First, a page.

In lieu of an abstract, here is a brief excerpt of the content:

  • On the Political Work of Children’s Literature
  • Kenneth B. Kidd (bio)
Civil Rights Childhood: Picturing Liberation in African American Photobooks, Katharine Capshaw. University of Minnesota Press, 2014.
Little Red Readings: Historical Materialist Perspectives on Children’s Literature, Angela E. Hubler, ed. University Press of Mississippi, 2014.
History Repeating Itself: The Republication of Children’s Historical Literature and the Christian Right, Gregory M. Pfitzer. University of Massachusetts Press, 2014.

Children’s literature studies has been around for almost 50 years, its organizations, journals, and conferences dating to the early 1970s. The field continues to expand, drawing on and contributing to diverse critical and theoretical pursuits, and intersecting with fields such as folkloristics, comparative literature, Victorian literature, US literary and cultural studies, and interdisciplinary childhood studies. For better and for worse, the “professionalization” of children’s literature scholarship has involved a rhetorical de-emphasis of its links to ostensibly more applied fields. “Children’s literature,” remarks Francelia Butler disapprovingly in the inaugural issue of Children’s Literature (which she founded), “is almost entirely in the hands of those in education and library science, who emphasize the uses of literature in the classroom, methodology, biographies of current writers, graded reading lists, book reports—good things but not the concern of those in the Humanities” (8). Butler and her colleagues energetically championed children’s literature as bona fide literature worthy of serious attention. Summing up the scene in 1980, John Rowe Townsend saw a division between “book people,” or those interested in children’s literature as literature, and “child people,” those interested in the kids themselves.1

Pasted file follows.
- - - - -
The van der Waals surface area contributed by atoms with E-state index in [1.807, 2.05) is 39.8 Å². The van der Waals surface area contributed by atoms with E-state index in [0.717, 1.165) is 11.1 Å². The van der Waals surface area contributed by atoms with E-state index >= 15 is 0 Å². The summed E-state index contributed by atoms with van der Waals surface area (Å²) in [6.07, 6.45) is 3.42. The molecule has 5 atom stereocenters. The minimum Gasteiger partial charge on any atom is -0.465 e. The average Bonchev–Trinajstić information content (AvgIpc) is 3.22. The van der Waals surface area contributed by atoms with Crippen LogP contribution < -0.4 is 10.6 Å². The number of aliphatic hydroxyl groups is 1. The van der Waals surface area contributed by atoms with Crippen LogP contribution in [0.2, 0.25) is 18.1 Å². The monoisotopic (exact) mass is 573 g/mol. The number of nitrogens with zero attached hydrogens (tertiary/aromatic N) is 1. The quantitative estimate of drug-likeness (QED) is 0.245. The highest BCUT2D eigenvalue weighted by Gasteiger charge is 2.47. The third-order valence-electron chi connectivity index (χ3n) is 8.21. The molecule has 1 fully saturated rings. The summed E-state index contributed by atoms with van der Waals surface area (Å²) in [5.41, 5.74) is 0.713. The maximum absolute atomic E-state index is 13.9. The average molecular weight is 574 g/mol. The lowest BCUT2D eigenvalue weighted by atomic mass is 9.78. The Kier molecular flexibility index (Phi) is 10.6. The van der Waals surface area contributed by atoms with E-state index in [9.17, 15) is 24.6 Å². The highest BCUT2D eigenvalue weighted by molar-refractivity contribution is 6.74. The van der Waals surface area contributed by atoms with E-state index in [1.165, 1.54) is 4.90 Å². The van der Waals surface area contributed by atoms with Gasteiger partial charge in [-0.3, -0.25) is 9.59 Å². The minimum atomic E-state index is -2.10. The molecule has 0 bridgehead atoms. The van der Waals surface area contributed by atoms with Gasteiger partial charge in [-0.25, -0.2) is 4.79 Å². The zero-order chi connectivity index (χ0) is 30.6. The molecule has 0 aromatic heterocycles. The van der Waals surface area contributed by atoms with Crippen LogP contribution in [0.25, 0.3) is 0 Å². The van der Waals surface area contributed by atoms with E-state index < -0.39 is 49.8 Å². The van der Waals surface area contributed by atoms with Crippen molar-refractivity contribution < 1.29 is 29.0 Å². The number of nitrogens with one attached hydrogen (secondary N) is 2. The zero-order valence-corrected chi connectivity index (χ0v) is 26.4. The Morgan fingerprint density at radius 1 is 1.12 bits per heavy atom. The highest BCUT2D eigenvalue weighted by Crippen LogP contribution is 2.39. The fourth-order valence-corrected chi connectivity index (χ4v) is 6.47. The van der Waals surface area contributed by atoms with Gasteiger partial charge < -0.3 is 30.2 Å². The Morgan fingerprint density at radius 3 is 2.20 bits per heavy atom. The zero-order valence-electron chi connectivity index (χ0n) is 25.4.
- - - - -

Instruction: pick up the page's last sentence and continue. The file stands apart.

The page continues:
Townsend may have exaggerated the split, but he was right to see competing impulses in the field. At the risk of oversimplifying, I venture that the more applied, kid-centric tradition persists in different form, now more concerned with politics than with pedagogy. For all the complexity of the field, and the attention to literariness, scholars remain attuned to the impact of children’s literature on children, focusing on ideology and subject formation, schooling and citizenship, and increasingly the obligations of children’s literature scholarship itself. Sara L. Schwebel, for instance, proposes that we take our [End Page 423] scholarship to the public, and models how we might do so through her own work on US historical fiction often taught in junior high and high school. “By not publishing accessible scholarship on teachers’ and students’ best-loved books,” she writes, “children’s literature scholars miss an opportunity to make a lasting impact on the broader society” (471). Katharine Capshaw made a similar point in her powerful Francelia Butler lecture at the 2014 meeting of the Children’s Literature Association, linking the marginalization of children’s books by people of color to the paucity of scholarship on those books and on race and ethnicity more generally.2

Some scholars have been concerned with questions of political education and/or indoctrination since the field’s inception, and interest in the political unconscious of children’s literature has an even longer history—recall, for instance, George Orwell’s 1940 biting critique of British boys’ weeklies.3 Alongside attempts to establish a canon of children’s literature, the 1970s saw a wave of writing on the representational politics of class, race, and gender, much of it informed by Marxism and feminism. In the past decade or so, newer scholars have written superb histories of both politically progressive (Julia L. Mickenberg, Philip Nel) and politically conservative (Michelle Ann Abate) US children’s literature, expanding its archive and canon, while also addressing the broader public.4 Mickenberg and Nel’s anthology Tales for Little Rebels: A Collection of Radical Children’s Literature (2008), a widely read and reviewed anthology, makes an excellent textbook.

The books reviewed here belong to this more recent wave of scholarship and reflect its dual emphasis on uncovering conservative agendas and promoting progressive ones.5 Gregory M. Pfitzer and Capshaw focus on US materials, while Angela E. Hubler’s edited volume extends to British, German, and Indian texts. Pfitzer picks up on the theme of conservative children’s literature, less in the literature itself (though there is some of that) and more in its contemporary recirculation. Capshaw and...


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